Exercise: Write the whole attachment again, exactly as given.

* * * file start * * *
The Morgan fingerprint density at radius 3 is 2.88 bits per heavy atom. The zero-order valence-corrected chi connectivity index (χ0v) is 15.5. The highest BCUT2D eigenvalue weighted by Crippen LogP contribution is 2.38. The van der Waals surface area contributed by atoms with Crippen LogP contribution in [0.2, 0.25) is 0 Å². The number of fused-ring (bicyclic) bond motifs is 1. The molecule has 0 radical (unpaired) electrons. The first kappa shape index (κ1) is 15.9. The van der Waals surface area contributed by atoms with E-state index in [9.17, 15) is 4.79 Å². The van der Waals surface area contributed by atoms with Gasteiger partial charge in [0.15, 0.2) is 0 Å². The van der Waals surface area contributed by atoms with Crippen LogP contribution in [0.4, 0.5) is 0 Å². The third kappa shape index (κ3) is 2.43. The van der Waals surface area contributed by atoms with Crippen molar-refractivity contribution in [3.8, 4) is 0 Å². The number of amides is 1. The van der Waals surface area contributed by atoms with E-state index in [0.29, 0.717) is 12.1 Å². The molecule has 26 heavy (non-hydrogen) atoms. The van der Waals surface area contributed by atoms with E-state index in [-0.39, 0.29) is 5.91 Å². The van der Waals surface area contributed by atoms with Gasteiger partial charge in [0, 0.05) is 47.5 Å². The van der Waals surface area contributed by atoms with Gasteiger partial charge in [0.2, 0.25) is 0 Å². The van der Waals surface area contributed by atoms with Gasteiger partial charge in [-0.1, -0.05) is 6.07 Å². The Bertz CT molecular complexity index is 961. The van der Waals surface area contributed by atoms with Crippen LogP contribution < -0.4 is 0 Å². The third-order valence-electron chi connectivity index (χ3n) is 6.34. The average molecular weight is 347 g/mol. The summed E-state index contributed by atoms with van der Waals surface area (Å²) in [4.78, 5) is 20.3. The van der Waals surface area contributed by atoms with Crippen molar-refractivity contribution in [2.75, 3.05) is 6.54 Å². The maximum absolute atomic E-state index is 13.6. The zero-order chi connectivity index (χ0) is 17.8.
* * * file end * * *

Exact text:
The Morgan fingerprint density at radius 3 is 2.88 bits per heavy atom. The zero-order valence-corrected chi connectivity index (χ0v) is 15.5. The highest BCUT2D eigenvalue weighted by Crippen LogP contribution is 2.38. The van der Waals surface area contributed by atoms with Crippen LogP contribution in [0.2, 0.25) is 0 Å². The number of fused-ring (bicyclic) bond motifs is 1. The molecule has 0 radical (unpaired) electrons. The first kappa shape index (κ1) is 15.9. The van der Waals surface area contributed by atoms with E-state index in [9.17, 15) is 4.79 Å². The van der Waals surface area contributed by atoms with Gasteiger partial charge in [0.15, 0.2) is 0 Å². The van der Waals surface area contributed by atoms with Crippen LogP contribution in [0.4, 0.5) is 0 Å². The third kappa shape index (κ3) is 2.43. The van der Waals surface area contributed by atoms with Crippen molar-refractivity contribution in [3.8, 4) is 0 Å². The number of amides is 1. The van der Waals surface area contributed by atoms with E-state index in [0.29, 0.717) is 12.1 Å². The molecule has 26 heavy (non-hydrogen) atoms. The van der Waals surface area contributed by atoms with E-state index in [-0.39, 0.29) is 5.91 Å². The van der Waals surface area contributed by atoms with Gasteiger partial charge in [0, 0.05) is 47.5 Å². The van der Waals surface area contributed by atoms with Gasteiger partial charge in [0.2, 0.25) is 0 Å². The van der Waals surface area contributed by atoms with Gasteiger partial charge in [-0.1, -0.05) is 6.07 Å². The Bertz CT molecular complexity index is 961. The van der Waals surface area contributed by atoms with Crippen LogP contribution < -0.4 is 0 Å². The third-order valence-electron chi connectivity index (χ3n) is 6.34. The average molecular weight is 347 g/mol. The summed E-state index contributed by atoms with van der Waals surface area (Å²) in [4.78, 5) is 20.3. The van der Waals surface area contributed by atoms with Crippen molar-refractivity contribution in [2.75, 3.05) is 6.54 Å². The maximum absolute atomic E-state index is 13.6. The zero-order chi connectivity index (χ0) is 17.8.